5 minute read
Swimming pools in residential homes are a great place for fun, family and enjoyment. Although swimming pools also pose a huge and potentially life threatening risk, only a few metres from what we call our home. This threat is the highest for children under the age of 5.
We have provided the following post about fence regulations and best practices to improve safety in and around the home swimming pool.
Supervision is the key to swimming pool safety for children.
There is no substitute for active supervision from an adult.
Even in a supervised public pool, never take your eyes off your child. Lifeguards provide supervision for all pool users, but you provide the personal supervision your young child needs.
Keep your child within reach at all times!Below are a few points you should keep in mind when supervising children swimming.
- Stay in constant visual contact. Do not just glance towards the water occasionally.
- Stay within arms’ reach of toddlers and beginner swimmers at all times when they’re in or around the water.
- Stay close to the water when you’re supervising children who can swim. And be ready to get in if there’s an emergency.
- Take children with you if you leave the pool area, even if it is just for a moment.
When you’re at a public pool, the following pointers can help keep your child safe:
- Explain to your child that everyone has to obey the lifeguards’ directions.
- Explain that your child should follow the pool rules, even if other children don’t.
- Be aware of other people in the water, particularly when it’s crowded.
Education and prevention.
Educating your child to swim and the possible dangers of drowning and hazards around the pool is proven to decrease the risk of drowning.
Enrolling your child into an approved swimming lesson facility to adapt to the water, understand how to float and what to do when they find themselves in water is the best personal development for them.
Below are a few ways you can educate your children.
Teach your children useful swimming practices.
Teach children how to tread water, float and familiarise themselves with water.
You can show the video below to your children so they can learn how to tread water.
Teach children that they should always swim with a supervisor.
Whether you’re swimming in a pool or in a lake, teach children to swim with an adult.
Teach children to never go near or in water without an adult present.
Teach children to swim from a young age.
You can start introducing your babies to water when they are about 6 months old.
See this baby swimming across the length of the swimming pool.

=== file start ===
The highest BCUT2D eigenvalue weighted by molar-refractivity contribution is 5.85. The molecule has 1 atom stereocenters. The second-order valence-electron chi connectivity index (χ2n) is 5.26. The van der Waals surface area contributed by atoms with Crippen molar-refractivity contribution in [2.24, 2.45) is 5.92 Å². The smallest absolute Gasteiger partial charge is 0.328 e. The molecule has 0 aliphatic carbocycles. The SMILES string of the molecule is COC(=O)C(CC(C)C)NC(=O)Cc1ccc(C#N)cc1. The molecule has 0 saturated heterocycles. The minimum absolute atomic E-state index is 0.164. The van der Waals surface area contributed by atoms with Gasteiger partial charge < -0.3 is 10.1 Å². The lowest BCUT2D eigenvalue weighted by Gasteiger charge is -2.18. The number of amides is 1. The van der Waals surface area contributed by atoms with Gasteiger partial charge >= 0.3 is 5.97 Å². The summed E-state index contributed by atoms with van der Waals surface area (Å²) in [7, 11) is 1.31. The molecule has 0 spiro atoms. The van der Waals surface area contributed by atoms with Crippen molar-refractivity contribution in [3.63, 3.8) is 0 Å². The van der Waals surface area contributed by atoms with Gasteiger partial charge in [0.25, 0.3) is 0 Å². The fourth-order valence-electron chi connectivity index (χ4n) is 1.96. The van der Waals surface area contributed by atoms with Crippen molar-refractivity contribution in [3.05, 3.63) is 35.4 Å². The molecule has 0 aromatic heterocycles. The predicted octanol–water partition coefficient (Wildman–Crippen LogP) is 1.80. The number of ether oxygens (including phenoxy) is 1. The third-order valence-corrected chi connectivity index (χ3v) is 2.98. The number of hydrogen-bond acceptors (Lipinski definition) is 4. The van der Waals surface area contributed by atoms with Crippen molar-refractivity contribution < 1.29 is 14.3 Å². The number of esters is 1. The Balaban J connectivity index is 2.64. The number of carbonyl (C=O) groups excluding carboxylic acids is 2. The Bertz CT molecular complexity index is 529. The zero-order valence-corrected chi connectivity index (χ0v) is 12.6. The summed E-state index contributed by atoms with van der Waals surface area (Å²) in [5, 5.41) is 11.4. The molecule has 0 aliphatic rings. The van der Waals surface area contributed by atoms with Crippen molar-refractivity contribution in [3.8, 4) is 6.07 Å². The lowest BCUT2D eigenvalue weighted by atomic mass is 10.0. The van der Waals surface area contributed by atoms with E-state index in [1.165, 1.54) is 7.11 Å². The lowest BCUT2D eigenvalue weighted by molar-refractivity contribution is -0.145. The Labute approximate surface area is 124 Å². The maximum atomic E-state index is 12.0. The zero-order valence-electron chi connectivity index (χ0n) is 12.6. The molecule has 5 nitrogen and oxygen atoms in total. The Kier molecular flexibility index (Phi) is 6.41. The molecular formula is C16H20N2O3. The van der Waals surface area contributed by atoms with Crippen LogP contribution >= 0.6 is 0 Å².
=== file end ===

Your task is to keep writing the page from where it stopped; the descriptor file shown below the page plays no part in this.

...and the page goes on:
Keep children safe with the right swimming aids.
Remember that swimming aids such as water wings or noodles are fun toys for kids, but they should never be used in place of approved floatation devices
Learning CPR should be on the top of the list!
All pools have water reservoirs that pose a hazard to young kids, these are commonly known as skimmers, suction points or water returns. These are areas of the pool that should be avoided and children taught that they are not to play around these dangerous points.
- Educate your children about the dangers of drain entanglement and entrapment and teach them to never play or swim near drains or suction outlets.
- Regularly check to make sure drain covers are secure and have no cracks, and replace flat drain covers with dome-shaped ones.
Best practice swimming rules
- Always swim with a friend or adult
- Follow all swimming rules posted at the swimming area.
- Obey the lifeguard’s instructions
- Do not swim if you cannot see the bottom
- Avoid swimming at night
- Do not push, shove, or run near the water
- Swim a safe distance away from diving boards and slides
- Avoid swimming in river currents
- Always go down feet first in a sitting position on a slide
Swimming pool safety barriers: requirements and guidelines
It is now law in all Australian states that all private swimming pools or spas that can hold a depth of 300 mm or more must have safety barriers around them. Check with your local council for details.
Barriers are required for:
- in-ground swimming pools
- above-ground swimming pools
- indoor swimming pools
- bathing and wading pools
The below outlines the basic pool fence requirements, please note that this is a guide only, and that further requirements or legislation may be applicable to different pools
- Barriers are a minimum 1.2 m high
- Barriers are secure and well maintained
- Gates within the barrier never propped open, swings away from the pool, shuts automatically from any open position, without having to forcibly close it and self-latches when it closes.
- Barriers have no gaps more than 100 mm apart
- Barriers have horizontal bars at least 900 mm apart
- Barriers have a “non-climb zone” to prevent children climbing over fencing into the pool area. This zone is measured in an arc shape from the top of the pool fence arching towards the ground
- Doors within the barrier must self closes without the application of manual force, self latches and requires manual release. The latching device is at least 150cm off the ground and it does not open towards the pool
- Windows that form part of a pool barrier must have a locking device or a security screen fixed to the building that prevents them from opening more than 10cm.
- Signage around the pool must have the applicable DR ABC requirements and be in good condition and able to be read easily from 3 metres.
Helpful checklists below for any further references
- NSW Swimming Pool Register
- Pool Inspection Self Assessment Checklists
- Information from NSW Fair Trading about Pool Safety
- Information Factsheet for Sellers
- Information Factsheet for Buyers
- Information Factsheet for Landlords and Tenants
- Information Factsheet for Real Estate Agents
- Royal Life Saving Australia Pool Safety Checklist